This minimalist family home expresses its inner life, its context of seasons, light, and surroundings in a simple architectural figure. Designed by Swiss firm Appels Architekten, the house distinguishes between private rooms and a generous open space for daily family life. All private rooms are artistically composed to a sculpture of wooden cubes in between which the open space can unfold horizontally and vertically, bringing in light deep into the house (even in winter), drawing views into the garden, the treetops, and across the lake from any vantage point.

The spatial sculpture of the facade appears in rhythmic alternation of open and closed. Wooden slats cover the cubes, while the windows disappear behind translucent folding shutters, which can be opened for an unobstructed view. On the ground floor, the huge windows can be completely tucked away in wall pockets. Similarly, the kitchen can be fully opened to the outside space.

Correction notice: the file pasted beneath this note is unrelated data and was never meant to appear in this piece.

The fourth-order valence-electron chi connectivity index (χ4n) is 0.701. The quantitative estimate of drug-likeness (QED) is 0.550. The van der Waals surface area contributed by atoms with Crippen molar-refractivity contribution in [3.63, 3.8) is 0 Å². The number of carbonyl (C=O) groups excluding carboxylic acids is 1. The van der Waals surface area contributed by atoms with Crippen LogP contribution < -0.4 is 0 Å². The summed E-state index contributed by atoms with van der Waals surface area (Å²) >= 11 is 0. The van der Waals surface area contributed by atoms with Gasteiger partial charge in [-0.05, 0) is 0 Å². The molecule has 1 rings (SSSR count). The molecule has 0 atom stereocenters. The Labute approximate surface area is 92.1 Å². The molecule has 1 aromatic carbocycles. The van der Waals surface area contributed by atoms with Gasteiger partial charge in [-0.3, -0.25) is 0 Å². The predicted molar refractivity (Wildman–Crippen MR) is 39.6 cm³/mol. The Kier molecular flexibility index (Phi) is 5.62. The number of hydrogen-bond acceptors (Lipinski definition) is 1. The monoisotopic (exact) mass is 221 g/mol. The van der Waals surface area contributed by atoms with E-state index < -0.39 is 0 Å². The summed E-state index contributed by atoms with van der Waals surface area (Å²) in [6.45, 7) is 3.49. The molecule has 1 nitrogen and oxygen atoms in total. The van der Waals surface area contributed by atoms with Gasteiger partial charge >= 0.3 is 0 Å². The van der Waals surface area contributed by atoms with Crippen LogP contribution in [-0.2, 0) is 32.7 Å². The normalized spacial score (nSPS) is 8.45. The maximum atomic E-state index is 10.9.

The use of wood as a renewable resource makes it possible to reduce both the proportion of non-renewable primary energy and CO2 emissions during construction. In addition to the advantage of wood as a carbon store, the wood construction allows a high degree of prefabrication off-site compared to conventional solid construction, allowing shorter assembly times.

Wooden House by the LakeWooden House by the LakeWooden House by the LakeWooden House by the LakeWooden House by the LakeWooden House by the LakeWooden House by the LakeWooden House by the LakeWooden House by the LakeWooden House by the Lake

©